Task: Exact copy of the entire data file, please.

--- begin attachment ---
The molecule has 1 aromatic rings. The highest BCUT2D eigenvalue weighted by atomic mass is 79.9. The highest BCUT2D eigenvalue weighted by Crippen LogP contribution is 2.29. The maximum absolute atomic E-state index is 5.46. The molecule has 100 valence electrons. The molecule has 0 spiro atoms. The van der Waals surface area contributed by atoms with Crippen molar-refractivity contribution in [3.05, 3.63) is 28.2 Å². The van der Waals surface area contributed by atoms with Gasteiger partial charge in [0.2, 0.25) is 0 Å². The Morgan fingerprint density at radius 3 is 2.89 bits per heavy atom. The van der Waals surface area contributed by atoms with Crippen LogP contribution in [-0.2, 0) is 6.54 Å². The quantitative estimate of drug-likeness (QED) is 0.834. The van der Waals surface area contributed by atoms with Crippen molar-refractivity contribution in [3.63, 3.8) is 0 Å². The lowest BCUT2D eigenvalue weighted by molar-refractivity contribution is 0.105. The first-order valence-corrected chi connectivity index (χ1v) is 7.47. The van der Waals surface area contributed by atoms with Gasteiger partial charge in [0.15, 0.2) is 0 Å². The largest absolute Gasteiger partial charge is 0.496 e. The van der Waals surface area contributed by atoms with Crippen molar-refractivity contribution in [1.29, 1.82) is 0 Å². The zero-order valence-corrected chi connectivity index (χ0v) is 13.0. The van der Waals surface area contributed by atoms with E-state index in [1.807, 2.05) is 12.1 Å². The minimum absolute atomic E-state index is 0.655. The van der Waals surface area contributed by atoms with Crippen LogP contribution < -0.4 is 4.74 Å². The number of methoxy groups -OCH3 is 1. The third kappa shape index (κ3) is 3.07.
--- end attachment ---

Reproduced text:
The molecule has 1 aromatic rings. The highest BCUT2D eigenvalue weighted by atomic mass is 79.9. The highest BCUT2D eigenvalue weighted by Crippen LogP contribution is 2.29. The maximum absolute atomic E-state index is 5.46. The molecule has 100 valence electrons. The molecule has 0 spiro atoms. The van der Waals surface area contributed by atoms with Crippen molar-refractivity contribution in [3.05, 3.63) is 28.2 Å². The van der Waals surface area contributed by atoms with Gasteiger partial charge in [0.2, 0.25) is 0 Å². The Morgan fingerprint density at radius 3 is 2.89 bits per heavy atom. The van der Waals surface area contributed by atoms with Crippen LogP contribution in [-0.2, 0) is 6.54 Å². The quantitative estimate of drug-likeness (QED) is 0.834. The van der Waals surface area contributed by atoms with Crippen molar-refractivity contribution in [3.63, 3.8) is 0 Å². The lowest BCUT2D eigenvalue weighted by molar-refractivity contribution is 0.105. The first-order valence-corrected chi connectivity index (χ1v) is 7.47. The van der Waals surface area contributed by atoms with Gasteiger partial charge in [0.15, 0.2) is 0 Å². The largest absolute Gasteiger partial charge is 0.496 e. The van der Waals surface area contributed by atoms with Crippen molar-refractivity contribution in [1.29, 1.82) is 0 Å². The zero-order valence-corrected chi connectivity index (χ0v) is 13.0. The van der Waals surface area contributed by atoms with E-state index in [1.807, 2.05) is 12.1 Å². The minimum absolute atomic E-state index is 0.655. The van der Waals surface area contributed by atoms with Crippen LogP contribution < -0.4 is 4.74 Å². The number of methoxy groups -OCH3 is 1. The third kappa shape index (κ3) is 3.07.